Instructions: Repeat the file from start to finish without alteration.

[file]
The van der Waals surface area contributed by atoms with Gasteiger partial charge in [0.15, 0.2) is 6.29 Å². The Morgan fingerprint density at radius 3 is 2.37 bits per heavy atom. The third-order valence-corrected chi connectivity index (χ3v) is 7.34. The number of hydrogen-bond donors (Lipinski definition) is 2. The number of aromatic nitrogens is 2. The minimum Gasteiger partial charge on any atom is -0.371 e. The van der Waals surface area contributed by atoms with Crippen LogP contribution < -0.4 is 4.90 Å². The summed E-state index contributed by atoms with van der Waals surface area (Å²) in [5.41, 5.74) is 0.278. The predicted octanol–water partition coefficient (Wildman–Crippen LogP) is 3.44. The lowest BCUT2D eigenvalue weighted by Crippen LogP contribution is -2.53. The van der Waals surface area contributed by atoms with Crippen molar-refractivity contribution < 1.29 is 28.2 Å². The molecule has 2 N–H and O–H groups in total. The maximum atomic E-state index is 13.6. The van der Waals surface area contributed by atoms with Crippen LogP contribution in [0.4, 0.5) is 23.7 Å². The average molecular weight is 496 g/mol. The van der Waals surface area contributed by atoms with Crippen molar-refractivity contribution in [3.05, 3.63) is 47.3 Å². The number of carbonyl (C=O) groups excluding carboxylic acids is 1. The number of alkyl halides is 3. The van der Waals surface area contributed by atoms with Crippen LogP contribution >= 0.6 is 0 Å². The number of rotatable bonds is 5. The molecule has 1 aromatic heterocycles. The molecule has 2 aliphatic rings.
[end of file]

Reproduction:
The van der Waals surface area contributed by atoms with Gasteiger partial charge in [0.15, 0.2) is 6.29 Å². The Morgan fingerprint density at radius 3 is 2.37 bits per heavy atom. The third-order valence-corrected chi connectivity index (χ3v) is 7.34. The number of hydrogen-bond donors (Lipinski definition) is 2. The number of aromatic nitrogens is 2. The minimum Gasteiger partial charge on any atom is -0.371 e. The van der Waals surface area contributed by atoms with Crippen LogP contribution < -0.4 is 4.90 Å². The summed E-state index contributed by atoms with van der Waals surface area (Å²) in [5.41, 5.74) is 0.278. The predicted octanol–water partition coefficient (Wildman–Crippen LogP) is 3.44. The lowest BCUT2D eigenvalue weighted by Crippen LogP contribution is -2.53. The van der Waals surface area contributed by atoms with Crippen molar-refractivity contribution < 1.29 is 28.2 Å². The molecule has 2 N–H and O–H groups in total. The maximum atomic E-state index is 13.6. The van der Waals surface area contributed by atoms with Crippen LogP contribution in [0.4, 0.5) is 23.7 Å². The average molecular weight is 496 g/mol. The van der Waals surface area contributed by atoms with Crippen molar-refractivity contribution in [3.05, 3.63) is 47.3 Å². The number of carbonyl (C=O) groups excluding carboxylic acids is 1. The number of alkyl halides is 3. The van der Waals surface area contributed by atoms with Crippen LogP contribution >= 0.6 is 0 Å². The number of rotatable bonds is 5. The molecule has 1 aromatic heterocycles. The molecule has 2 aliphatic rings.